As part of Miami’s Art Basel event, luxury house Louis Vuitton hosted a runway featuring its spring/summer 2022 menswear line, the last collection designed by the recently passed Virgil Abloh. The show, called Virgil is Here, converted into a tribute to the late designer and artistic director of the brand following his passing on November 28.
Louis Vuitton’s chief executive officer, Michael Burke, opened the show with a speech that reminisced on his meeting with Abloh in Tokyo 15 years ago. Friends, collaborators and celebrities close to the creator were also present at the presentation, including the likes of Kim Kardashian, Kanye West and LVMH CEO Bernard Arnault.
Alongside the show, Louis Vuitton shared a manifesto by Abloh from July 2020. In it, he said: “Stating the obvious is not in my nature, but I am a believer in the power of documentation. As I restart my engines at Louis Vuitton and take off for a future of new possibilities, I look back at my port of departure. Under my artistic direction, I see my Louis Vuitton Men’s collections as my platform of nuance. I strive to employ fashion to reflect and affect ideals of inclusivity, unity and humanity.”
“It’s my desire to imbue the traditional codes of luxury with my own progressive values...”
The collection presented, originally shown during Paris Fashion Week in June, touched on themes of rave culture, martial arts and gender. Key items in the line include monogrammed nylon jackets and patchwork cotton shirts, as well as panelled pieces consisting of geometric shapes.
Handbags were also prominent additions, some with the traditional branded print across them and others with distinct landscape portraits encasing the surface.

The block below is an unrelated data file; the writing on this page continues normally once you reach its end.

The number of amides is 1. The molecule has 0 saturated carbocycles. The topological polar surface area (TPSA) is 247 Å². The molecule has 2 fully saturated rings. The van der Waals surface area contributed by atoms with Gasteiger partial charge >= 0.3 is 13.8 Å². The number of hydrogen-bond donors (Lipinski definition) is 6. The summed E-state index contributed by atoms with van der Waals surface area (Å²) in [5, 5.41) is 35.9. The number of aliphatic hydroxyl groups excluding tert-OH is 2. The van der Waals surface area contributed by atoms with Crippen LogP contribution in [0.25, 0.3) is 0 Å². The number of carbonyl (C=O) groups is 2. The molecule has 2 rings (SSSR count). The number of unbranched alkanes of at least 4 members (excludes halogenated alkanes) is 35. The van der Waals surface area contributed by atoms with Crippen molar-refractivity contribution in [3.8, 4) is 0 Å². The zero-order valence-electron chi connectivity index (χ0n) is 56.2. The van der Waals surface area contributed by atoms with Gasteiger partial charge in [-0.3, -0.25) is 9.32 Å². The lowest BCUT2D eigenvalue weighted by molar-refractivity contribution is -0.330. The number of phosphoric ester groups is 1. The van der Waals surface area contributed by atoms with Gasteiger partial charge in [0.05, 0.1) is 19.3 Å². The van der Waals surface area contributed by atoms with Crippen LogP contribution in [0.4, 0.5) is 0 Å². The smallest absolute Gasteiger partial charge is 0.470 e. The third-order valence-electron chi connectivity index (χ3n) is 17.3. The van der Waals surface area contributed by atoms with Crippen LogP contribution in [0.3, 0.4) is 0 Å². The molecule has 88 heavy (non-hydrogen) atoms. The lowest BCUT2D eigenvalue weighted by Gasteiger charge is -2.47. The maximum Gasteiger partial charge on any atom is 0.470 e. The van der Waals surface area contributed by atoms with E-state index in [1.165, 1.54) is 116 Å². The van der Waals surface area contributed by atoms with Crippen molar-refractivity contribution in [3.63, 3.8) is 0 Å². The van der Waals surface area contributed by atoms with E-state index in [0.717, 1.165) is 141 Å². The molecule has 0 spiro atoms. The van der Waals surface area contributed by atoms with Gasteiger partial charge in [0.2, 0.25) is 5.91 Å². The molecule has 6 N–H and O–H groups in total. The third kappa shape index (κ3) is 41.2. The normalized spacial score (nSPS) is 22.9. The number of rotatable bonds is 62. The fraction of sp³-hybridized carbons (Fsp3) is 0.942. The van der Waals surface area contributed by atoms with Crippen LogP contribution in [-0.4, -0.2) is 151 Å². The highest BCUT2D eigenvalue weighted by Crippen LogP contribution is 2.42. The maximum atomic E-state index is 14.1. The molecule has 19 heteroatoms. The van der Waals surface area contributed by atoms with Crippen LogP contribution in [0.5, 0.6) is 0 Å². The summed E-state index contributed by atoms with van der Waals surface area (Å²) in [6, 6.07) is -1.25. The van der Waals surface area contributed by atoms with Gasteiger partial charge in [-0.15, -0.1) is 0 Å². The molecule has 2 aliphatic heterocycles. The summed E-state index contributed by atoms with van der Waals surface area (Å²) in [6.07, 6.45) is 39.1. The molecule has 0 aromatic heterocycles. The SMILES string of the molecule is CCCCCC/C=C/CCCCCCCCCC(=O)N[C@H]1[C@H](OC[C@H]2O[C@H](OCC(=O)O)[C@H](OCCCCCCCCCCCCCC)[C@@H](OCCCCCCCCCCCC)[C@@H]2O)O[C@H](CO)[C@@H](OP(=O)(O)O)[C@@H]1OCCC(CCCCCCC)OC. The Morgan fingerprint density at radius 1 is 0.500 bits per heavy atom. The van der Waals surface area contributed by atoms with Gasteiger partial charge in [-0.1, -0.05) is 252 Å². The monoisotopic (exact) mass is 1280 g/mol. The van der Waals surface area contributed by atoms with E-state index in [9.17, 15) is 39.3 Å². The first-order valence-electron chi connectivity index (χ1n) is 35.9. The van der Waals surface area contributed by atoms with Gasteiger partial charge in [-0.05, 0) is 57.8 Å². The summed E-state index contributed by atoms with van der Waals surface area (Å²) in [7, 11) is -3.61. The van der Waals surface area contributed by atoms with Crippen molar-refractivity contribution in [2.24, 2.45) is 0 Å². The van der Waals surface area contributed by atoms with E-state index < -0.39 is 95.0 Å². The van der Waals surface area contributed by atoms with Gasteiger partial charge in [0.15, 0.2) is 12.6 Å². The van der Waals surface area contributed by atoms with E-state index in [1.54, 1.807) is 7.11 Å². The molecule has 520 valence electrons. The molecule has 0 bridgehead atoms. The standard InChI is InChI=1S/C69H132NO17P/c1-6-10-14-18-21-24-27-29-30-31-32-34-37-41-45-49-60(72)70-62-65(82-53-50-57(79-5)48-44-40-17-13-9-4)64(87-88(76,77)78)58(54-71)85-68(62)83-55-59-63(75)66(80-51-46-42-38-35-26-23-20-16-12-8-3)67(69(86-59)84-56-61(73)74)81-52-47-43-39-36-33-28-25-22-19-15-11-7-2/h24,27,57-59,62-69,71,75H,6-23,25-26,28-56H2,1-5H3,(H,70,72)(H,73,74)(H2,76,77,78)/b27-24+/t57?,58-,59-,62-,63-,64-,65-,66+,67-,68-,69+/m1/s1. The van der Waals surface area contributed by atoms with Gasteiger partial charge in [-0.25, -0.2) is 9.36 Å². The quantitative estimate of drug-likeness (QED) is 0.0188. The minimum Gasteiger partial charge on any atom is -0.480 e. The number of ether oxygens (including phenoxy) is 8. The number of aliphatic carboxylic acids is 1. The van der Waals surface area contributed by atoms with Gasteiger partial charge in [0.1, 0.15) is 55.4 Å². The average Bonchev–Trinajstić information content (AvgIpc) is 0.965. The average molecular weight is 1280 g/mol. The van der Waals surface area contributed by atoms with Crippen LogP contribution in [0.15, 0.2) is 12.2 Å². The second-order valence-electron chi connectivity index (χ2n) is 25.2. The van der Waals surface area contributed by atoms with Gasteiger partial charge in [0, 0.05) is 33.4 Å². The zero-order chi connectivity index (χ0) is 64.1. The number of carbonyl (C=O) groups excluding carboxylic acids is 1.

Further into the designer’s manifesto, he spoke of his desire to present an inspiring mirror for ‘young men of colour’ to reflect upon themselves and references Dorothy’s trip in the Wizard of Oz as a parallel to his journey through fashion. He emphasises the importance of nuances within his work, as he strived to change the discourse of luxury fashion.
“I believe in nuance because I believe in the intelligence and perceptiveness of my audiences,” he continued. “As I proceed, and continue to infuse my vision with black aesthetics and inclusivity, I will never underestimate them. Through my own reality, I am interested in the reversal of the expected roles of races within society, and the discourse it creates. I am interested in contributing to the progression of fashion’s relationship with labels and stereotypes: “designer” versus “image-maker”, “luxury” versus “streetwear”, or the nuanced idea of streetwear versus “streetwear” itself.
“In my game of inverted commas, streetwear is a community founded in subculture, while “streetwear” is a commodity founded in fashion.”